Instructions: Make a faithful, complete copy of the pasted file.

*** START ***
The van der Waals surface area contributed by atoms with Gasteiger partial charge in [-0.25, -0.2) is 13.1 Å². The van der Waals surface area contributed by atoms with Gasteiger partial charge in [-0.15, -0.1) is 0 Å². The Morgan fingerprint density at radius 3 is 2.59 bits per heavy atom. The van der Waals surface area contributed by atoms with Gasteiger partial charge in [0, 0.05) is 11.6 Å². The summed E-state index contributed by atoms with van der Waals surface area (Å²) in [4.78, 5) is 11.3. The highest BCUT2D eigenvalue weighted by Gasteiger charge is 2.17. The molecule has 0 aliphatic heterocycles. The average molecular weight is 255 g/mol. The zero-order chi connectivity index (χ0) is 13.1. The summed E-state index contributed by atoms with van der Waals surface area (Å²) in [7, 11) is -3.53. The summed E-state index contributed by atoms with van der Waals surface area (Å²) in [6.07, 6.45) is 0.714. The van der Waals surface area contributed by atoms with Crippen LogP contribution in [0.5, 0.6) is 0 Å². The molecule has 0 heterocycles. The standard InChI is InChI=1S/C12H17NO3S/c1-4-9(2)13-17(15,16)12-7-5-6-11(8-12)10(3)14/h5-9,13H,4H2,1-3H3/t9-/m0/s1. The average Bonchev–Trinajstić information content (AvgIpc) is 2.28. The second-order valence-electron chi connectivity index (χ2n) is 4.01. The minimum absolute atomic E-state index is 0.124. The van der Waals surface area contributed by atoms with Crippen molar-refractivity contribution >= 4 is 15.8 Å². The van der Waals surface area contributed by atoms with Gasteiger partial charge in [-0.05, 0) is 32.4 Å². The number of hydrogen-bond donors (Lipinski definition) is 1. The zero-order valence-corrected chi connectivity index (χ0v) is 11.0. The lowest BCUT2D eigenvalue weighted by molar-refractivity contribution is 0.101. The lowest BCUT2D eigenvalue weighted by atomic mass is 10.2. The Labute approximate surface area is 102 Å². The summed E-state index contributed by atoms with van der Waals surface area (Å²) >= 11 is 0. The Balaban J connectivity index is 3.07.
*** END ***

The van der Waals surface area contributed by atoms with Gasteiger partial charge in [-0.25, -0.2) is 13.1 Å². The van der Waals surface area contributed by atoms with Gasteiger partial charge in [-0.15, -0.1) is 0 Å². The Morgan fingerprint density at radius 3 is 2.59 bits per heavy atom. The van der Waals surface area contributed by atoms with Gasteiger partial charge in [0, 0.05) is 11.6 Å². The summed E-state index contributed by atoms with van der Waals surface area (Å²) in [4.78, 5) is 11.3. The highest BCUT2D eigenvalue weighted by Gasteiger charge is 2.17. The molecule has 0 aliphatic heterocycles. The average molecular weight is 255 g/mol. The zero-order chi connectivity index (χ0) is 13.1. The summed E-state index contributed by atoms with van der Waals surface area (Å²) in [7, 11) is -3.53. The summed E-state index contributed by atoms with van der Waals surface area (Å²) in [6.07, 6.45) is 0.714. The van der Waals surface area contributed by atoms with Crippen LogP contribution in [0.5, 0.6) is 0 Å². The molecule has 0 heterocycles. The standard InChI is InChI=1S/C12H17NO3S/c1-4-9(2)13-17(15,16)12-7-5-6-11(8-12)10(3)14/h5-9,13H,4H2,1-3H3/t9-/m0/s1. The average Bonchev–Trinajstić information content (AvgIpc) is 2.28. The second-order valence-electron chi connectivity index (χ2n) is 4.01. The minimum absolute atomic E-state index is 0.124. The van der Waals surface area contributed by atoms with Crippen molar-refractivity contribution >= 4 is 15.8 Å². The van der Waals surface area contributed by atoms with Gasteiger partial charge in [-0.05, 0) is 32.4 Å². The number of hydrogen-bond donors (Lipinski definition) is 1. The zero-order valence-corrected chi connectivity index (χ0v) is 11.0. The lowest BCUT2D eigenvalue weighted by molar-refractivity contribution is 0.101. The lowest BCUT2D eigenvalue weighted by atomic mass is 10.2. The Labute approximate surface area is 102 Å². The summed E-state index contributed by atoms with van der Waals surface area (Å²) >= 11 is 0. The Balaban J connectivity index is 3.07.